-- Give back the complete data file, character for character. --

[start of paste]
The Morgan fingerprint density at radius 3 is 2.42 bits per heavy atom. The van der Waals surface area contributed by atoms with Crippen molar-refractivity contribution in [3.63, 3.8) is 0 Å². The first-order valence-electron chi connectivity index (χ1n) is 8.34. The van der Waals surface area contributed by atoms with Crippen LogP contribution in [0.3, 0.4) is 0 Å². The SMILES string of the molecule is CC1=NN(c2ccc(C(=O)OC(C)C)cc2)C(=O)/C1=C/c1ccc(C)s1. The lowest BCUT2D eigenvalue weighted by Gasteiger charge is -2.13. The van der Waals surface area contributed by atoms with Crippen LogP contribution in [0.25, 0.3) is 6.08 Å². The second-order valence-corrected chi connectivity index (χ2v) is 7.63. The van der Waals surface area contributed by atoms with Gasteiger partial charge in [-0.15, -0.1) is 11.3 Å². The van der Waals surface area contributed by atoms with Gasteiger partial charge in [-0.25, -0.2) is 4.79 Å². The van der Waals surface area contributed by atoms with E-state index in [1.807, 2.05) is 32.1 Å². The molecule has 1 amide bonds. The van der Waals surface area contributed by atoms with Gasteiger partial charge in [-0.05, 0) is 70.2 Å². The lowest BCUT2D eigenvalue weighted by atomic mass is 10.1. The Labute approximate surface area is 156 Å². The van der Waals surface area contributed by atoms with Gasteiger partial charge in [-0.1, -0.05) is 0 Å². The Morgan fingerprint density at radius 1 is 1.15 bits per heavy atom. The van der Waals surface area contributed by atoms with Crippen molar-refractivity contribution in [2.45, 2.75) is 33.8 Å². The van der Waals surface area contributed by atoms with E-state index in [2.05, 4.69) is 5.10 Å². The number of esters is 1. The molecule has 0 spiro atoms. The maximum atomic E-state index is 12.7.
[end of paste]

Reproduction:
The Morgan fingerprint density at radius 3 is 2.42 bits per heavy atom. The van der Waals surface area contributed by atoms with Crippen molar-refractivity contribution in [3.63, 3.8) is 0 Å². The first-order valence-electron chi connectivity index (χ1n) is 8.34. The van der Waals surface area contributed by atoms with Crippen LogP contribution in [0.3, 0.4) is 0 Å². The SMILES string of the molecule is CC1=NN(c2ccc(C(=O)OC(C)C)cc2)C(=O)/C1=C/c1ccc(C)s1. The lowest BCUT2D eigenvalue weighted by Gasteiger charge is -2.13. The van der Waals surface area contributed by atoms with Crippen LogP contribution in [0.25, 0.3) is 6.08 Å². The second-order valence-corrected chi connectivity index (χ2v) is 7.63. The van der Waals surface area contributed by atoms with Gasteiger partial charge in [-0.15, -0.1) is 11.3 Å². The van der Waals surface area contributed by atoms with Gasteiger partial charge in [-0.25, -0.2) is 4.79 Å². The van der Waals surface area contributed by atoms with E-state index in [1.807, 2.05) is 32.1 Å². The molecule has 1 amide bonds. The van der Waals surface area contributed by atoms with Gasteiger partial charge in [-0.05, 0) is 70.2 Å². The lowest BCUT2D eigenvalue weighted by atomic mass is 10.1. The Labute approximate surface area is 156 Å². The van der Waals surface area contributed by atoms with Gasteiger partial charge in [-0.1, -0.05) is 0 Å². The Morgan fingerprint density at radius 1 is 1.15 bits per heavy atom. The van der Waals surface area contributed by atoms with Crippen molar-refractivity contribution in [2.45, 2.75) is 33.8 Å². The van der Waals surface area contributed by atoms with E-state index in [2.05, 4.69) is 5.10 Å². The number of esters is 1. The molecule has 0 spiro atoms. The maximum atomic E-state index is 12.7.